Oh wait.

And like. It didn’t even have to be this way. You want American Death Note? Fine, go ahead, but explore what that means. Look at any of the political tensions in the US right now. To reappropriate a quote, there is a lot of anger on both sides, and it would have been fascinating and timely to see how an angry teenager would react to oh, say, any of it. The George Zimmerman trial. Gamergate. Ted Cruz being the Zodiac Killer, I don’t fucking care, take your pick.   

But no. We get this weird, decontextualized movie, where terrorists are nameless (to us, the audience) foreigners, where our only major Asian character ends up dead, where Light’s father—a white man—can put a black man in a chokehold and somehow that has no uncanny political resonances at all, no sirree. It hurt, watching this movie, and not only because I was dying of laughter through half of it. The Death Note movie left me in physical pain, and the only way I think of countering it is by listing all people who have managed to do their own thing while honoring, for free, on the internet, years and years before this debacle. Observe, Adam Wingard:


Are we done? Is this good? Has the point been made? Because I stopped being seriously involved in Death Note fandom roughly five years ago, and I’ve still got miles and fucking miles to go before I sleep, kids. If a bunch of college and high school kids can get these characters right back in 2008, you have no excuse movie, N-O EXCUSE.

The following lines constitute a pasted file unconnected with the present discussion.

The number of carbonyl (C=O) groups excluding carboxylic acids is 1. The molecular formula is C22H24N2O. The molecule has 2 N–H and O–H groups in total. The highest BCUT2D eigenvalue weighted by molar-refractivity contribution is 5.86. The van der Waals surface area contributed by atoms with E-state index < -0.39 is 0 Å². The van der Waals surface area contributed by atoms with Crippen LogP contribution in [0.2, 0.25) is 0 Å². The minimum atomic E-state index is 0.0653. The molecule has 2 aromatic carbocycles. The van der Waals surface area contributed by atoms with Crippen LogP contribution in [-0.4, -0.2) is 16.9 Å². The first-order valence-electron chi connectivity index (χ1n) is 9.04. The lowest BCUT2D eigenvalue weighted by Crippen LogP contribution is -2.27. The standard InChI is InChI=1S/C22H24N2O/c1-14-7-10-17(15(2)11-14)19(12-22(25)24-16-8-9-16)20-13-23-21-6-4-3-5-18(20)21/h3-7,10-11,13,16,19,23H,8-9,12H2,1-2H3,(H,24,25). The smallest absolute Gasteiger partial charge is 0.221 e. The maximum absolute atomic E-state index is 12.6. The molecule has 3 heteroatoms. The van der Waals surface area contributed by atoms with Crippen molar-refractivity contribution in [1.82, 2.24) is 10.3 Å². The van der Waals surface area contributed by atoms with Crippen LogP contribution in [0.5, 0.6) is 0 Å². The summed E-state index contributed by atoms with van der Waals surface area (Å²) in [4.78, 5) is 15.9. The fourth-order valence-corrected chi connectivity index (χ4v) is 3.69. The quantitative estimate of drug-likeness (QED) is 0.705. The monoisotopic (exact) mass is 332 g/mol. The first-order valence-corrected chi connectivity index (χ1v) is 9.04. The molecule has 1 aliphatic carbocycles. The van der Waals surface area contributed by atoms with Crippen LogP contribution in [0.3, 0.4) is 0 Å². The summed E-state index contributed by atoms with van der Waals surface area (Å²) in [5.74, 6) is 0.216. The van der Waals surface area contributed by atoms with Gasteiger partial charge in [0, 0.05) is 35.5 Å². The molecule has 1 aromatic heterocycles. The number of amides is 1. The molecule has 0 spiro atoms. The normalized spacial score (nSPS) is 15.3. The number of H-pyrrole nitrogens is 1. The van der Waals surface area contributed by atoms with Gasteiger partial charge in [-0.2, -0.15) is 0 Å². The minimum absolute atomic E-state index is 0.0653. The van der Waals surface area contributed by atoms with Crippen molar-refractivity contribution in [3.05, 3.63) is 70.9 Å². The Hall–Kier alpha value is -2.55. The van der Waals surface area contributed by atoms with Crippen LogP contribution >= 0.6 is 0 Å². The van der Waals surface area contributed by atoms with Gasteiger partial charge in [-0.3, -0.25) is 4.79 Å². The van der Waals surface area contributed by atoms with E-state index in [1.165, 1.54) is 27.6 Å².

Is this the most balanced, fair review of the Death Note movie? No. Is it the most nuanced and original? Again, no. But if you’re wondering why the majority DN fanbase feels the way it does, the intense passion that’s been deployed against this movie—well. I’ve been in this fandom for almost a decade now. Consider this a primer.


*Okay, this is kind of an exaggeration—Hetalia got me into yaoi—but Death Note was my first exposure to it a la dubiously characterized stories from fanfiction dot net—hey, just because there was a lot of talent in the fandom doesn’t mean it was all good. Some of us** were fifteen years old and dealing with the multiple existential crises of puberty when we were writing this, alright.


**I.e., me